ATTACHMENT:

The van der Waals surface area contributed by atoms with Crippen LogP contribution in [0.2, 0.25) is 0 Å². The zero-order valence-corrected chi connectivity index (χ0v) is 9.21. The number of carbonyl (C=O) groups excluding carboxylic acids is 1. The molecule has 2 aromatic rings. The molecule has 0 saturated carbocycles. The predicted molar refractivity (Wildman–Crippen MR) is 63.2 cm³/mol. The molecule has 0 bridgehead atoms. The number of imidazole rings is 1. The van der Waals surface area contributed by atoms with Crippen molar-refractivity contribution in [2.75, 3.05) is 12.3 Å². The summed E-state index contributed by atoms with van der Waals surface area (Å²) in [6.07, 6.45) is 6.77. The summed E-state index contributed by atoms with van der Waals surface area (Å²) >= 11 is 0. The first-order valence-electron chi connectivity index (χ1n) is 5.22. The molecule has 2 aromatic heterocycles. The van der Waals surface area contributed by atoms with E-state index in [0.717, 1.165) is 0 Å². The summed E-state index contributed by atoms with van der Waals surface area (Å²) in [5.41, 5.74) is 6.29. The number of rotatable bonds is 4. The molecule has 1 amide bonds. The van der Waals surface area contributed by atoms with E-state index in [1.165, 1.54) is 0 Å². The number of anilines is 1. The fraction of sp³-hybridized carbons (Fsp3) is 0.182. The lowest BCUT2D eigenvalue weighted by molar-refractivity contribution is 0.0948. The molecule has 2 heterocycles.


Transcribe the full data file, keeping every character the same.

The van der Waals surface area contributed by atoms with Crippen LogP contribution in [0.2, 0.25) is 0 Å². The zero-order valence-corrected chi connectivity index (χ0v) is 9.21. The number of carbonyl (C=O) groups excluding carboxylic acids is 1. The molecule has 2 aromatic rings. The molecule has 0 saturated carbocycles. The predicted molar refractivity (Wildman–Crippen MR) is 63.2 cm³/mol. The molecule has 0 bridgehead atoms. The number of imidazole rings is 1. The van der Waals surface area contributed by atoms with Crippen molar-refractivity contribution in [2.75, 3.05) is 12.3 Å². The summed E-state index contributed by atoms with van der Waals surface area (Å²) in [6.07, 6.45) is 6.77. The summed E-state index contributed by atoms with van der Waals surface area (Å²) >= 11 is 0. The first-order valence-electron chi connectivity index (χ1n) is 5.22. The molecule has 2 aromatic heterocycles. The van der Waals surface area contributed by atoms with E-state index in [0.717, 1.165) is 0 Å². The summed E-state index contributed by atoms with van der Waals surface area (Å²) in [5.41, 5.74) is 6.29. The number of rotatable bonds is 4. The molecule has 1 amide bonds. The van der Waals surface area contributed by atoms with E-state index in [1.165, 1.54) is 0 Å². The number of anilines is 1. The fraction of sp³-hybridized carbons (Fsp3) is 0.182. The lowest BCUT2D eigenvalue weighted by molar-refractivity contribution is 0.0948. The molecule has 2 heterocycles.